Japan Indicates More North Korea Sanctions May Be Needed
Visiting Japanese Prime Minister Shinzo Abe indicated that additional sanctions might be needed against the Democratic People's Republic of Korea (DPRK) in case of its failure to meet its promise to shut down its nuclear reactor. Abe made the remarks at a press conference in Cairo where he is paying a one-day visit, noting that Japan and the United States agreed to strengthen cooperation over the DPRK issue when he met U. S. President George W. Bush on Friday at Camp David. He indicated that further action might be considered after the DPRK failed to take initial steps to meet its promise, warning that the country's economic situation would not improve or would even get worse.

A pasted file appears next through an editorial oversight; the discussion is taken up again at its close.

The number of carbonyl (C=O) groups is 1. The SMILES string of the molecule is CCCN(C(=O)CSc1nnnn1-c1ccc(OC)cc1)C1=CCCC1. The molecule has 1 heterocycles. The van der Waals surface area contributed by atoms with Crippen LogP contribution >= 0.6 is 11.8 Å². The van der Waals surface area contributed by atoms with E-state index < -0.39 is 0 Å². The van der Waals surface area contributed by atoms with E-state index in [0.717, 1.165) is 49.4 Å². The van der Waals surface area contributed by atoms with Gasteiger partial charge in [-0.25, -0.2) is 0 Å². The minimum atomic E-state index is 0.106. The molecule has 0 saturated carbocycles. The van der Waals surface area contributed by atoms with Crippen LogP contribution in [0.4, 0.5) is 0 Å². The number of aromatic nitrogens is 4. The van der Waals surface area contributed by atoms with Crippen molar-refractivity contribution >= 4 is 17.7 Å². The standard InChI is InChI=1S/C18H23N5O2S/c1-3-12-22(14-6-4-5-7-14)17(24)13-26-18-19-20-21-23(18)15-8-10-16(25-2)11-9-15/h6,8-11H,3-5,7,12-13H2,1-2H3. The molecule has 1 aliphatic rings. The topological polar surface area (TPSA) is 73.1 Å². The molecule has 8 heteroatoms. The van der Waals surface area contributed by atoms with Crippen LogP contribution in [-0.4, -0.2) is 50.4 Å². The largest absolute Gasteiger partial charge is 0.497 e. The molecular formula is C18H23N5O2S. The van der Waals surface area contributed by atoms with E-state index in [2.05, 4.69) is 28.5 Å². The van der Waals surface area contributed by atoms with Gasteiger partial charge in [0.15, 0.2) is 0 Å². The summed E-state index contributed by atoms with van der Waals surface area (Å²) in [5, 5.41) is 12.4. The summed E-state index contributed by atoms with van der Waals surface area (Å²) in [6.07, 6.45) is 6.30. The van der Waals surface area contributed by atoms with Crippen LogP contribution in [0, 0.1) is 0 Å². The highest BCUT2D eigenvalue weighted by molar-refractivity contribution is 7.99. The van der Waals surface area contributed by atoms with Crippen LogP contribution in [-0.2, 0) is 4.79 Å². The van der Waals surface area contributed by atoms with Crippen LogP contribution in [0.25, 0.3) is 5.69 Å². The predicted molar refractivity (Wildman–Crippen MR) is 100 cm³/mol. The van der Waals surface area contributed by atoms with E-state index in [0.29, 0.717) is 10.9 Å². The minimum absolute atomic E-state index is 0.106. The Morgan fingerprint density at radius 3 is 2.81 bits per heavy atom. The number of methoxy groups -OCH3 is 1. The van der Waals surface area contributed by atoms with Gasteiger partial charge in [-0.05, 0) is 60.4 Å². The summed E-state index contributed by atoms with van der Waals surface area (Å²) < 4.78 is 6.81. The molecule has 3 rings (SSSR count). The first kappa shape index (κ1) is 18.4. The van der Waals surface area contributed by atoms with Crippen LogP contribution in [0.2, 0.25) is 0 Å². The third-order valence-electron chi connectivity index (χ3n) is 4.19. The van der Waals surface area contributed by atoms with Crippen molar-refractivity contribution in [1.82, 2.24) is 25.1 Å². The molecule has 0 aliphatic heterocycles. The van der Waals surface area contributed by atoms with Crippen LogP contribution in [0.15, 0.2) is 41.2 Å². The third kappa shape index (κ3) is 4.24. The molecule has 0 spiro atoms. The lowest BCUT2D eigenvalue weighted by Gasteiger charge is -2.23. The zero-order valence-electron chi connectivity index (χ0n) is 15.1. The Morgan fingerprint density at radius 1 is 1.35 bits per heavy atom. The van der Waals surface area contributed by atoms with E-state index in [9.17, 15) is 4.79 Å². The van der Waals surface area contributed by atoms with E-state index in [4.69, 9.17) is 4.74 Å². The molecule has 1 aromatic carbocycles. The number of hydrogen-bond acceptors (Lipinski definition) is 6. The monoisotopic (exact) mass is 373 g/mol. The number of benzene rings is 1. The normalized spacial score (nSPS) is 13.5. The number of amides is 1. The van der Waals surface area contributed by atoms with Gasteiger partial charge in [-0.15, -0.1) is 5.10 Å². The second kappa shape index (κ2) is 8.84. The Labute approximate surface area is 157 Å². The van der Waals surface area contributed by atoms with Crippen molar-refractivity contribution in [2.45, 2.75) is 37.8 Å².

Shinzo AbeOn Tuesday, senior officials of the United States and Japan had talks and urged the DPRK to fulfill its promise to shut its major nuclear facility. The DPRK, which failed to shut down its main nuclear reactor by the April 14 deadline as agreed in the six-party talks in February, insisted that its 25 million U.S. dollars frozen at Macao-based Banco Delta Asia (BDA) must be returned before closing the Yongbyon nuclear reactor and starting new negotiations. Coming from Doha, Qatar, Abe arrived here on Wednesday morning to wrap up his regional tour, which also took him to Saudi Arabia, the United Arab Emirates and Kuwait. This is Abe's first visit to the Middle East since he took office in September 2006, which aims to enhance relations with the Mideast and Gulf countries to boost its role in the Middle East, both economically and politically.